Do you enjoy stories? Solving mysteries or making discoveries? Then you’ll enjoy genealogical research. The documents you’re encounter may include birth, marriage, and death records; census records; legal and financial records; historic maps; immigration records; military records; church records; historic newspapers; and personal items like letters, diaries, photographs, and family bibles. Consider conducting interviews to capture the stories of your living family members too.
- Chronicling America (newspapers) – see Topic List for ideas
- Historical Newspapers (ProQuest) – requires school login off-campus; to search only historic newspapers, click “change databases,” then deselect all options except three newspaper archives: New York Times, Wall Street Journal, and Guardian/Observer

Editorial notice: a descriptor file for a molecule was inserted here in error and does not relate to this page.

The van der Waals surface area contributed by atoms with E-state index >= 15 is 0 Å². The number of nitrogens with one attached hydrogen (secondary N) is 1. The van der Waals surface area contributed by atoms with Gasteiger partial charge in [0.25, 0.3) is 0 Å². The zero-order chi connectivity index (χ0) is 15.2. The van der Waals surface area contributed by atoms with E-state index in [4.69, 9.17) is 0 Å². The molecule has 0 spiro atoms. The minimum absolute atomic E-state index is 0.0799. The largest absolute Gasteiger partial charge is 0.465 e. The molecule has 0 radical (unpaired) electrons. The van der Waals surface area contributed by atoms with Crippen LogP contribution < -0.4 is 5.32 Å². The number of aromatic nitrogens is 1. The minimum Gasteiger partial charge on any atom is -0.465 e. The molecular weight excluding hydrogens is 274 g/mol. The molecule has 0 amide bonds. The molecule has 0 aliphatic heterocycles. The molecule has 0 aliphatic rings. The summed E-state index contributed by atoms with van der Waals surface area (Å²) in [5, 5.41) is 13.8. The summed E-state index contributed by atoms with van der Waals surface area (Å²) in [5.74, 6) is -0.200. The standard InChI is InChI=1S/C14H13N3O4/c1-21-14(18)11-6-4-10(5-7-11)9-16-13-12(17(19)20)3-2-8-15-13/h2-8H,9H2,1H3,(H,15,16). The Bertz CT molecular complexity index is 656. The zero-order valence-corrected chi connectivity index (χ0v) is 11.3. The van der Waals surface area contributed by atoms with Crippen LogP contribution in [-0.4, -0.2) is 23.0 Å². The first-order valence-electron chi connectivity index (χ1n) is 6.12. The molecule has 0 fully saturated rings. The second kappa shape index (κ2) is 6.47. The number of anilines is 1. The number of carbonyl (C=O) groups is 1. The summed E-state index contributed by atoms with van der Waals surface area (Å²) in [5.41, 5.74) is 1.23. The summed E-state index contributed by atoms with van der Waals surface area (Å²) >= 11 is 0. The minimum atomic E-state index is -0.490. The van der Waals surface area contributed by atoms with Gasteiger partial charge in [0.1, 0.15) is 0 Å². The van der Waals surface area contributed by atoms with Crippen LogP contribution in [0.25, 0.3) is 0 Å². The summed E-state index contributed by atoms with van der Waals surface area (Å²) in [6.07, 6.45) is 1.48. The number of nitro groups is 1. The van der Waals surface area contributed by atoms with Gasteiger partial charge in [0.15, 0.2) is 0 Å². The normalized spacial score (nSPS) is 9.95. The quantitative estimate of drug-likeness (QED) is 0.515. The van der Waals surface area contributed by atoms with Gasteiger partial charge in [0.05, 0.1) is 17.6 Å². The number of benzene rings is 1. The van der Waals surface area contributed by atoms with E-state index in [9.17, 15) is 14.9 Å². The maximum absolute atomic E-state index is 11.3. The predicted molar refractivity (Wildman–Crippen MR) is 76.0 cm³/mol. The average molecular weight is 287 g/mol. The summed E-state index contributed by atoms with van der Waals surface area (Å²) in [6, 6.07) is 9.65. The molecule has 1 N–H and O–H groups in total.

- Virginia Chronicle (LVA) – this database includes nearly 500,000 pages of Virginia newspapers not included in the Chronicling America database
Ancestry and immigration
- African American Heritage (from ProQuest, a U.S. company based in MI) – family genealogy resources focused on African American heritage. Available to Richmond library patrons inside their local library branch(es).
- Ancestry.com Library Edition (a U.S. company based in UT) – Available to Chesterfield, Heritage (Charles City and New Kent), Pamunkey (Hanover, Goochland, King and Queen, King William), Petersburg, and Richmond public library patrons inside their local library branch(es).
- Castle Garden (from The Battery Conservancy in NY) – free; registration required; searchable database of 11 million records of immigrants who arrived at the Port of New York from 1820 – 1892